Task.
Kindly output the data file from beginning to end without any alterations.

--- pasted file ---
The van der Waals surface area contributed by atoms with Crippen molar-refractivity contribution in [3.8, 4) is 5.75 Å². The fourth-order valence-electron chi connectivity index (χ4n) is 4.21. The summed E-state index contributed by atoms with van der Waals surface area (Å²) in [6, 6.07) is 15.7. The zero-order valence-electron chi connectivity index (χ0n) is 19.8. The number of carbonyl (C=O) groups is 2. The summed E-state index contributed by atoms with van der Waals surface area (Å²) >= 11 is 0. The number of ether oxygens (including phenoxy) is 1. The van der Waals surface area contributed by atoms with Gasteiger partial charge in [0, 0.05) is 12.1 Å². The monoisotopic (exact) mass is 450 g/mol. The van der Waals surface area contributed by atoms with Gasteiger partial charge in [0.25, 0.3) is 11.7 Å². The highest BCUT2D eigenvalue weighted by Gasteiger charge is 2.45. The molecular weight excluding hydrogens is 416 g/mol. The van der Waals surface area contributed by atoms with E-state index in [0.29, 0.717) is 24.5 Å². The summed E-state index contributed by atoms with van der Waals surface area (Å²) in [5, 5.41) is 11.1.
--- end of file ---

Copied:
The van der Waals surface area contributed by atoms with Crippen molar-refractivity contribution in [3.8, 4) is 5.75 Å². The fourth-order valence-electron chi connectivity index (χ4n) is 4.21. The summed E-state index contributed by atoms with van der Waals surface area (Å²) in [6, 6.07) is 15.7. The zero-order valence-electron chi connectivity index (χ0n) is 19.8. The number of carbonyl (C=O) groups is 2. The summed E-state index contributed by atoms with van der Waals surface area (Å²) >= 11 is 0. The number of ether oxygens (including phenoxy) is 1. The van der Waals surface area contributed by atoms with Gasteiger partial charge in [0, 0.05) is 12.1 Å². The monoisotopic (exact) mass is 450 g/mol. The van der Waals surface area contributed by atoms with Gasteiger partial charge in [0.25, 0.3) is 11.7 Å². The highest BCUT2D eigenvalue weighted by Gasteiger charge is 2.45. The molecular weight excluding hydrogens is 416 g/mol. The van der Waals surface area contributed by atoms with E-state index in [0.29, 0.717) is 24.5 Å². The summed E-state index contributed by atoms with van der Waals surface area (Å²) in [5, 5.41) is 11.1.